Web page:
Steve said: “There are private companies with far greater resources than my own at their disposal, some of whom charge £100 per treatment. Why price an invention out of the reach of many users, or limit its deployment through ‘cost per case’ pricing, when the strength of the internet is the way in which it can help democratise healthcare? The Serenity Programme widens access to people who, by reason of choice, disability or lifestyle may not visit mental health premises or avail themselves of a service.
We now have an infrastructure, involving both the NHS and third sector, delivering the Programme to people with the early symptoms of stress, depression, or anxiety. Instantaneous machine translation converts the Programme into over 80 languages, while a ‘stepped’ approach enables people to access the low-intensity part of the Programme immediately with no login or personal details required.”
To find out more about Steve Cottrell’s work, please click here.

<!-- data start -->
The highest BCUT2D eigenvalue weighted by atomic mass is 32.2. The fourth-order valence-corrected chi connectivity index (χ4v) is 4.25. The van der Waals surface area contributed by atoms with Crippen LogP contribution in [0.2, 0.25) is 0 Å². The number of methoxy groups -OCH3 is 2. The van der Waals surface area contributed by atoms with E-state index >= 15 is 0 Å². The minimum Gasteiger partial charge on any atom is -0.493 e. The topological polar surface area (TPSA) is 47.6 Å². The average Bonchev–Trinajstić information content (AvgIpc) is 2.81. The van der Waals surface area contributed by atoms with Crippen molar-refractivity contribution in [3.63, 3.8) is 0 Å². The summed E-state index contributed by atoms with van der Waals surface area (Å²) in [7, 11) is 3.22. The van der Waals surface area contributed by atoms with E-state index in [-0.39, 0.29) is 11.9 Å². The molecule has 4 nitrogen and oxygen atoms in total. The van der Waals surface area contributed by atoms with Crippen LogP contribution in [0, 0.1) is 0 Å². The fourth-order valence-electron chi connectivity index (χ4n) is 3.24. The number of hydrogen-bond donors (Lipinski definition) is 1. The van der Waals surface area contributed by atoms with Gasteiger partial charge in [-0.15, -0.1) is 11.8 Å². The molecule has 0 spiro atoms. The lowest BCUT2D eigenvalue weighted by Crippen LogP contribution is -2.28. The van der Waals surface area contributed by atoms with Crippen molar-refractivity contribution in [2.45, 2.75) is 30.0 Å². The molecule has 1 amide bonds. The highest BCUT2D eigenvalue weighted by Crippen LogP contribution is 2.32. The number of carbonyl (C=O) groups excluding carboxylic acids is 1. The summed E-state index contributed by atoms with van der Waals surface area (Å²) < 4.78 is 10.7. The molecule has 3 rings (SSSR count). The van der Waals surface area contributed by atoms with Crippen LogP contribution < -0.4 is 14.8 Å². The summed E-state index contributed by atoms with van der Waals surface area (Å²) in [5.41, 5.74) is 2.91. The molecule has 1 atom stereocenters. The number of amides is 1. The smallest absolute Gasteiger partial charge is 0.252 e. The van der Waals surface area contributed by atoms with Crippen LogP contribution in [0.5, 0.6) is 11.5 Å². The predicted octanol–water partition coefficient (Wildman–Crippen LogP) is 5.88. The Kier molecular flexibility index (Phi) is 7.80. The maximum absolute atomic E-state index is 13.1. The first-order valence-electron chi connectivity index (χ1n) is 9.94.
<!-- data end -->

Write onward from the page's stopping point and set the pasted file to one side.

Elizabeth was nominated for the strategic direction she has given Reaching Out East, as well as the range of experience and hands-on approach she takes to her role. She has forged links with other organisations in the borough and has deep commitment to empowering people in whatever situation they find themselves in.
Some examples of Elizabeth’s work include a programme which has helped 320 isolated older people to develop practical solutions to the barriers they face to leading independent lives, as well as supporting a young mother with a very serious long term health condition to enable her to access a personal health budget.